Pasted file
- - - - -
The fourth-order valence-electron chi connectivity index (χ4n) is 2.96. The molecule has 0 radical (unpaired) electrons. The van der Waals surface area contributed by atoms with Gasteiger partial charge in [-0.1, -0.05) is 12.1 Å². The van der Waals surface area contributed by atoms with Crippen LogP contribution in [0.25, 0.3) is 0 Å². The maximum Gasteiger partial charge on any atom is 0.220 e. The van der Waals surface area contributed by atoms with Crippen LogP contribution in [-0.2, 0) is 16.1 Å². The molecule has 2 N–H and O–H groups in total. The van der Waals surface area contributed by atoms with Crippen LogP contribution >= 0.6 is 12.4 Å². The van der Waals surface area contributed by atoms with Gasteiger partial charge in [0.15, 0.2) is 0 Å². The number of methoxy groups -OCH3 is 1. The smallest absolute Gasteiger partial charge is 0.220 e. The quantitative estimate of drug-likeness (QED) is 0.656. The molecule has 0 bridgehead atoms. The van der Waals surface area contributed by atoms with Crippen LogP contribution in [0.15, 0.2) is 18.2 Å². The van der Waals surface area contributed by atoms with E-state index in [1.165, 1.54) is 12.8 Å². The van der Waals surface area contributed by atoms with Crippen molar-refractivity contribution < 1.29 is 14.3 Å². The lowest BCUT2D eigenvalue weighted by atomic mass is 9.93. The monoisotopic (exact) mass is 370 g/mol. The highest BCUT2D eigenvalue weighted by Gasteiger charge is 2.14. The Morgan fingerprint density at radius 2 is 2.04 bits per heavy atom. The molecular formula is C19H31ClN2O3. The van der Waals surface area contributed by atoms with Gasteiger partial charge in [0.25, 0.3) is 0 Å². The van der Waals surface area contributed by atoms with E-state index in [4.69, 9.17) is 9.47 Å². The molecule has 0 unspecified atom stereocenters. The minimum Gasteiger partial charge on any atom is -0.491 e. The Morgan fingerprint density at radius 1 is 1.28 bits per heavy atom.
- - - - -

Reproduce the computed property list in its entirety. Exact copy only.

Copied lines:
The fourth-order valence-electron chi connectivity index (χ4n) is 2.96. The molecule has 0 radical (unpaired) electrons. The van der Waals surface area contributed by atoms with Gasteiger partial charge in [-0.1, -0.05) is 12.1 Å². The van der Waals surface area contributed by atoms with Crippen LogP contribution in [0.25, 0.3) is 0 Å². The maximum Gasteiger partial charge on any atom is 0.220 e. The van der Waals surface area contributed by atoms with Crippen LogP contribution in [-0.2, 0) is 16.1 Å². The molecule has 2 N–H and O–H groups in total. The van der Waals surface area contributed by atoms with Crippen LogP contribution >= 0.6 is 12.4 Å². The van der Waals surface area contributed by atoms with Gasteiger partial charge in [0.15, 0.2) is 0 Å². The number of methoxy groups -OCH3 is 1. The smallest absolute Gasteiger partial charge is 0.220 e. The quantitative estimate of drug-likeness (QED) is 0.656. The molecule has 0 bridgehead atoms. The van der Waals surface area contributed by atoms with Crippen LogP contribution in [0.15, 0.2) is 18.2 Å². The van der Waals surface area contributed by atoms with E-state index in [1.165, 1.54) is 12.8 Å². The van der Waals surface area contributed by atoms with Crippen molar-refractivity contribution < 1.29 is 14.3 Å². The lowest BCUT2D eigenvalue weighted by atomic mass is 9.93. The monoisotopic (exact) mass is 370 g/mol. The highest BCUT2D eigenvalue weighted by Gasteiger charge is 2.14. The Morgan fingerprint density at radius 2 is 2.04 bits per heavy atom. The molecular formula is C19H31ClN2O3. The van der Waals surface area contributed by atoms with Gasteiger partial charge in [0.25, 0.3) is 0 Å². The van der Waals surface area contributed by atoms with E-state index in [4.69, 9.17) is 9.47 Å². The molecule has 0 unspecified atom stereocenters. The minimum Gasteiger partial charge on any atom is -0.491 e. The Morgan fingerprint density at radius 1 is 1.28 bits per heavy atom.